The good folks at the Heritage Foundation alert me to a House bill proposed by Republicans Jim Jordan and Jason Chaffetz: Here is what H.R. 5209 would do: 1) Eliminate the tax on capital gains; 2) Reduce corporate income tax to 12.5 percent; 3) Kill the death tax; 4) Immediate expensing of business expenses; 5) Reduce payroll tax by half for 2010.
Me: The payroll tax cut would be a huge revenue loser, as would the death tax. But the rest seem smartly targeted for economic growth. Given the budget deficit, tax-cutters need to be really smart and pick reductions that optimize economic growth.
I will say this: As much as I press WH officials to take a victory lap on the economy, they want no part of that — especially not with unemployment at these high levels and the evolving EU debt crisis. David Rosenberg of Gluskin Sheff gives some more reasons for caution:
1. Markets were unimpressed with the size of the just-announced $145 billion rescue package or the ability of Greece to meet the terms. A bailout of all Club Med countries would, according to estimates I’ve seen, approach $800 billion. This is bigger than LEH.
2. China raised reserve ratio requirements 50bps for the third time this year (to 17%). A decisive slowing in China and the U.S.A. is a crimp in the near-term commodity price outlook.
3. Australia just unveiled a massive new mining tax. This is weighing on material stocks overnight.
4. Possible criminal probe on Goldman weighing massively on the stock price; financials being re-rated by rising spectre of financial re-regulation. Shades of Sarbanes-Oxley. There has never been a financial crisis that was not met afterwards with regulatory reform — it’s how the SEC was created in the first place.
5. ECRI leading economic index just slipped to a 38-week low. With the restocking phase complete and fiscal stimulus waning, prospects of a second half slowdown loom large. Buy the recovery story when ISM is at 30 and policy stimulus in full swing (13 months ago); fade it when ISM approaches 60 and stimulus subsides. Market Vane sentiment is pushing towards 60% too — yikes! Too much priced in. As for the macro scene, the U.S. economy is barely growing at all, net of all the federal stimulus (+0.7% SAAR in Q1). And net of housing impacts, neither is Canada … should set us up for a fascinating second-half.
6. Attempted terrorist attack in Times Square a reminder that geopolitical risks have not gone away.
7. Treasury yields have collapsed nearly 35bps from the nearby highs and are not consistent with the recent move by equities to price in peak earnings in 2011. Junk bonds trading back to par for the first time in three years.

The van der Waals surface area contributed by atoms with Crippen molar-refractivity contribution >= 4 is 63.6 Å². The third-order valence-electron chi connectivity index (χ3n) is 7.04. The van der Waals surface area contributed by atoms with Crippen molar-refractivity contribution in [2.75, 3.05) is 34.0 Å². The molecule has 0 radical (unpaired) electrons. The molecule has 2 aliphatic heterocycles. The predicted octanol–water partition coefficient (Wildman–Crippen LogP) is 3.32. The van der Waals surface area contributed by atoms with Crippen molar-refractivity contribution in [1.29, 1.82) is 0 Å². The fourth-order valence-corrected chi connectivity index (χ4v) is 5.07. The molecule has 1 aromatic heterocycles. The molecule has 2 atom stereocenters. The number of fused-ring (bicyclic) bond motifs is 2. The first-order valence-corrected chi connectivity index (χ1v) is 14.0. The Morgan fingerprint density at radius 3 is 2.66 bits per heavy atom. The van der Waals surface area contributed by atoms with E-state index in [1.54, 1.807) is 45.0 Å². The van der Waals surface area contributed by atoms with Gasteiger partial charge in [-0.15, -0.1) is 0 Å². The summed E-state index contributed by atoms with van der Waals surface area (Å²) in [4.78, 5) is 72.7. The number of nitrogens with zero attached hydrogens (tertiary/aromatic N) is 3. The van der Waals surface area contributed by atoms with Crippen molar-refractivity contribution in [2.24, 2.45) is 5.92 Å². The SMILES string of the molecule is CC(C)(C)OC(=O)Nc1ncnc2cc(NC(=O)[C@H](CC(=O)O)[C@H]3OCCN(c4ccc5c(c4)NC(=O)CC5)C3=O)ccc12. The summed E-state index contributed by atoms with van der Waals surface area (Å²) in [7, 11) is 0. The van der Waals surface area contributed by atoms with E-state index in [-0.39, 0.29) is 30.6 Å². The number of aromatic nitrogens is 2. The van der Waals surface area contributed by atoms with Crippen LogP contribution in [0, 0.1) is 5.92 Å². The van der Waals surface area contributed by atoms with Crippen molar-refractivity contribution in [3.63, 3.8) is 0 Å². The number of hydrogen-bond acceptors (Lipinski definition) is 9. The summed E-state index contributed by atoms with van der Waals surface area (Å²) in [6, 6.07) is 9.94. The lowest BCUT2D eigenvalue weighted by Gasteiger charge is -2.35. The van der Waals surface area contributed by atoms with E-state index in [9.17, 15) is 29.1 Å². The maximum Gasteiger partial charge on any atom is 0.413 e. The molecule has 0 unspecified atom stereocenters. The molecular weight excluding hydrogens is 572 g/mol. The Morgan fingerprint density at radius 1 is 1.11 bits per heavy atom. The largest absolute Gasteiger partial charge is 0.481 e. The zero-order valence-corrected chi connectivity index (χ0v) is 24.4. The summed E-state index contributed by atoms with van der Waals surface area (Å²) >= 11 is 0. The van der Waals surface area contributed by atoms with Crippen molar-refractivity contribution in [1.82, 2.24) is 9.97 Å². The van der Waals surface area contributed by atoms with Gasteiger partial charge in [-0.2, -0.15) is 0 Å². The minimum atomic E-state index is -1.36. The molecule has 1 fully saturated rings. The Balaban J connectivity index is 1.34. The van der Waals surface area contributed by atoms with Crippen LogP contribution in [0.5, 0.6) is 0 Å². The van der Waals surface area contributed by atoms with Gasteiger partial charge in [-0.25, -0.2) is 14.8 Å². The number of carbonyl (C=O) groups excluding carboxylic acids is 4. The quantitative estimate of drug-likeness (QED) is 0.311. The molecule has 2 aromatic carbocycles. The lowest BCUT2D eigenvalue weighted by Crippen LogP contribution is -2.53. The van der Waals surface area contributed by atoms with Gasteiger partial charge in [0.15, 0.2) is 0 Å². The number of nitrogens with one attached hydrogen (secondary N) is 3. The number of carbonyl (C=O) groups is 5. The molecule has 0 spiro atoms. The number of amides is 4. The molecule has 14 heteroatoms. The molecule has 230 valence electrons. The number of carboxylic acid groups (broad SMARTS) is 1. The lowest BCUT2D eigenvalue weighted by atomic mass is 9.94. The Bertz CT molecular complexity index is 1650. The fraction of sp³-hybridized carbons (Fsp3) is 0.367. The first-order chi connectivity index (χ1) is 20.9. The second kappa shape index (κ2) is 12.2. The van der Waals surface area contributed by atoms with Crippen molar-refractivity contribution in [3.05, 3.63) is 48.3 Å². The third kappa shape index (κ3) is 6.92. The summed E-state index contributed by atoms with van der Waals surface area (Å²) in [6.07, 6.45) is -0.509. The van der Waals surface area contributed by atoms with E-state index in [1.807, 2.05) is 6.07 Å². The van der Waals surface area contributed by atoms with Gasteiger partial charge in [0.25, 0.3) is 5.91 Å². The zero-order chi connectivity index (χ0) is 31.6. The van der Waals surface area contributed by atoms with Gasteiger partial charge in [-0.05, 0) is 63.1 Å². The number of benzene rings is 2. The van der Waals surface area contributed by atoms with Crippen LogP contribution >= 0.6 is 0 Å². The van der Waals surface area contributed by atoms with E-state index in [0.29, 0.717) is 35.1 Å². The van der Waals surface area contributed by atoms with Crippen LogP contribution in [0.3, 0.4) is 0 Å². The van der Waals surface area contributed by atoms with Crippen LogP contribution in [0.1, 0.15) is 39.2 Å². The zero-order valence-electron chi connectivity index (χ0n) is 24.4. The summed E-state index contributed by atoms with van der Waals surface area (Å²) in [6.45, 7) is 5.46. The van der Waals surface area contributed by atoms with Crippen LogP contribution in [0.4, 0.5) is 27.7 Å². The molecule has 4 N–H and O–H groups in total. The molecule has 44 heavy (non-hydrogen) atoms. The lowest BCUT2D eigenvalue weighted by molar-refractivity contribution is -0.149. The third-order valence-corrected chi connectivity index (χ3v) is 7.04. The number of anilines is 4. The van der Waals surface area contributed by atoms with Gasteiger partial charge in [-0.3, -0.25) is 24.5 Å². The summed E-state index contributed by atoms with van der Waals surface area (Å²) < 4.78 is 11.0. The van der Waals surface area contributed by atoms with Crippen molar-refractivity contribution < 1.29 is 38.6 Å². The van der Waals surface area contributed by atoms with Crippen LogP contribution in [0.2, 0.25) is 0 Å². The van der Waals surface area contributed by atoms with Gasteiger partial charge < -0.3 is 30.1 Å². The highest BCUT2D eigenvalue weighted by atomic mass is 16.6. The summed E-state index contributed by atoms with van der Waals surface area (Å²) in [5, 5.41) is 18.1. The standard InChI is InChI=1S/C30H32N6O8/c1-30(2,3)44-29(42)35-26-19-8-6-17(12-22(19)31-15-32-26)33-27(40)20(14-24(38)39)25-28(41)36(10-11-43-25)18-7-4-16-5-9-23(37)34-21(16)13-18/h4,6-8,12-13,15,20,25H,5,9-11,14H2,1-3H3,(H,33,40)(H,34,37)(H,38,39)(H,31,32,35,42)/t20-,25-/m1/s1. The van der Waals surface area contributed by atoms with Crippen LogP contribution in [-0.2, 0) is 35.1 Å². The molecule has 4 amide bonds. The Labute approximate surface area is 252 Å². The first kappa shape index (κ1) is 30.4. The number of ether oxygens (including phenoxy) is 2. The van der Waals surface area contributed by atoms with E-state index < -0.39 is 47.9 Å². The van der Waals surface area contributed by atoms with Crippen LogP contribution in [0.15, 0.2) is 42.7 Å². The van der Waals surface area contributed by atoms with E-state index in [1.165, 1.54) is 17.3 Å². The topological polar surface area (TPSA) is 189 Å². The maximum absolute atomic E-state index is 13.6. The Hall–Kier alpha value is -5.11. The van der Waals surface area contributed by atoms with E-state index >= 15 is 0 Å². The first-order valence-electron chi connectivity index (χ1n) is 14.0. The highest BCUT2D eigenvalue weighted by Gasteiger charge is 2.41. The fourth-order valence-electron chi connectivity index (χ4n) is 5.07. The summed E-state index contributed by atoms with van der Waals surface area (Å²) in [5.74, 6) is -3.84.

8. The U.S. implicit GDP price deflator receded to its slowest rate in 60 years in Q1 (+0.4% from +2% a year ago) in a sign that this profits recovery is still being underpinned by cost cuts, tax relief and accounting shifts than by anything exciting on the pricing front.
9. The latest Case-Shiller house price index confirmed that we are into a renewed leg down in home prices. Financials, retailers and homebuilders are not priced for this outcome.
10. Initial jobless claims, around 450k, are not consistent with sustained employment growth, notwithstanding what nonfarm payrolls tell us this Friday. A new peak in the unemployment rate and a new trough in home prices stand as the most pronounced downside surprises for the second half of the year
A nice primer on the issues surrounding a value-added tax from Greg Mankiw. This is the key part for me:
Moreover, a VAT is the twin of the flat tax that conservatives sometimes advocate. To see why, imagine that we started with a VAT. Then we add a wrinkle: We allow businesses to deduct wages, in addition to the cost of goods and services. We also require households to pay a tax on their wage income.
Other than shifting the responsibility for the tax on wages from the business to the household, it might seem that we haven’t done anything significant. Indeed, we haven’t. But the new tax system would no longer be a VAT. It would be the flat tax that Robert E. Hall and Alvin Rabushka first proposed back in 1981.
Me: Wouldn’t the D-R compromise here be a Hall-Rabushka VAT as a revenue-neutral replacement for the income tax? See how to what extent it works its pro-growth magic before boosting it. But those would need to significant given the disruption converting a brand-new tax system would cause. Just eliminating investment taxes is a quick and easy way to a consumption tax.
Some Democrats seem to have no problem raising the cost of capital. Dividend taxes rates are scheduled to triple, while capital gains rates will only increase by a mere 60 percent. But as a I poke around the liberal idea factories here in Washington, I am hearing more and more about wealth taxes on the wealthy, just like they have in Europe.
This goes far beyond estate and property taxes. In theory, even portfolios would be taxed on paper gains, from 1 percent to 3 percent. If applied to just the top 1 percent of taxpayers, such a tax could theoretically raise $300 billion in new revenue. Assuming, of course, all those rich folks didn’t hightail it to tax havens abroad. (Just ask Gov. Chris Christie of New Jersey about capital flight in the fact of high taxes.) No wonder so many nations want to crack down on these pockets of economic freedom.
I would dismiss the idea as nonsense if it were not for the fact that Democrats a) constantly complain about U.S. income inequality, b) seem so cavalier about cranking up taxes on wealthier Americans and c) think boosting taxes is the only way to deal with the budget deficit.